?As mentioned in the first part of this series, divorce and/or separation, for better or for worse, has a substantial impact on most children. Depending on the child, their reactions to it can take the form of social withdrawal, low energy, somatic complaints such as headaches and stomachaches, difficulty focusing, aggressive behavior, and mood swings. How well children will adapt depends on several factors detailed herein.
Divorce and/or separation is a difficult transition for all involved, and is a major adjustment for adults and children. Dr. Veronica Brodsky outlines the psychological tasks children of divorce must accomplish when going through this difficult time. This is Dr. Brodsky?s first in a series of blogs that will address the topics of divorce and separation.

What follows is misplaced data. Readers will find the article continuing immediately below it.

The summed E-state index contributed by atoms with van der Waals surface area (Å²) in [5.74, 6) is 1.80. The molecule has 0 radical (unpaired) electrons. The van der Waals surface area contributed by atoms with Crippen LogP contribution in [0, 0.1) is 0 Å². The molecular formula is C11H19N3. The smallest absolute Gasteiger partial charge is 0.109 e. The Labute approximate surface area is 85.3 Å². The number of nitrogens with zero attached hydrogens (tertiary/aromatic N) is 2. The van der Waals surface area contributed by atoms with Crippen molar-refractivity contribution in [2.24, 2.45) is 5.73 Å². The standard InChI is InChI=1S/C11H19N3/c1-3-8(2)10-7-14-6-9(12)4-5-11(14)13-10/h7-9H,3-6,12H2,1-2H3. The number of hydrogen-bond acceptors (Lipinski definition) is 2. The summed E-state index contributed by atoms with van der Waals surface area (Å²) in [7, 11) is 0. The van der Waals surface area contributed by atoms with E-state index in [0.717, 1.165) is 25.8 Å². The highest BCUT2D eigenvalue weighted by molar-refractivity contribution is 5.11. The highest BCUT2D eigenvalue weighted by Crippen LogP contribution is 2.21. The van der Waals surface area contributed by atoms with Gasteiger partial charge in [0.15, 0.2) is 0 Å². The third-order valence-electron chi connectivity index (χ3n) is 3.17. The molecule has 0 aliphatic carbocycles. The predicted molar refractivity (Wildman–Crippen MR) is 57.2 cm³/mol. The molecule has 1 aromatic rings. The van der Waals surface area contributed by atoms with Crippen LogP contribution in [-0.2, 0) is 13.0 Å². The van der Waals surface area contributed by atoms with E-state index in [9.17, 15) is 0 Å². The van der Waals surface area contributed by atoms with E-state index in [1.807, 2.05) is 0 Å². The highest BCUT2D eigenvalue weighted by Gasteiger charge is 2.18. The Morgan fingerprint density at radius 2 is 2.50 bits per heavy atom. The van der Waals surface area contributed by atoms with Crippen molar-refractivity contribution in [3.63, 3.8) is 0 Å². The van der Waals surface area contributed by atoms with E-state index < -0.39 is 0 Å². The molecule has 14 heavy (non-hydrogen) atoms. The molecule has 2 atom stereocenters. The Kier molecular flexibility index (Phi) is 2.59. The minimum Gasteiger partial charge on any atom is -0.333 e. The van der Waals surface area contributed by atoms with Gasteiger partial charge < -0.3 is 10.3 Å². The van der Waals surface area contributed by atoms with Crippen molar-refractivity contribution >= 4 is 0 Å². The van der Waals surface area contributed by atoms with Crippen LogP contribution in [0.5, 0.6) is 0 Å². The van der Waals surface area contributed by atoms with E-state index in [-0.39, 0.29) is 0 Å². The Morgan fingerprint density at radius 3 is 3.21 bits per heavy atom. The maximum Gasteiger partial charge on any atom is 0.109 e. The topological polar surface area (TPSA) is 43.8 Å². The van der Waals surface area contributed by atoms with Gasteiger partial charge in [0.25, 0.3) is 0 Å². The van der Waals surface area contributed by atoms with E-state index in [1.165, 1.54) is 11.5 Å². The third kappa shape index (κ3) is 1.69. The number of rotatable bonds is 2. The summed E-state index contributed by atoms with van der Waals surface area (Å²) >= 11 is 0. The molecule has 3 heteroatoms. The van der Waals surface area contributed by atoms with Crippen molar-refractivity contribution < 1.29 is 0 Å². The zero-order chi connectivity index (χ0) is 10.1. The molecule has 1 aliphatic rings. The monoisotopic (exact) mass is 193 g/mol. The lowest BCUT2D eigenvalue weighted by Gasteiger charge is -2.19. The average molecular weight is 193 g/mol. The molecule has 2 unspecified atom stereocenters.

As much as possible, do not encourage your kids to side with you over their other parent.
There is no perfect divorce. Many parents come to me for psychotherapy asking for advice about how to minimize the negative effects of the impending separation on their children and on their family as a whole. While this is no substitute for ongoing family therapy, this and future blogs will outline the most common concerns that parents bring to me. What follows are the first two issues to address. My advice is to anticipate these issues and minimize their influence as much as possible.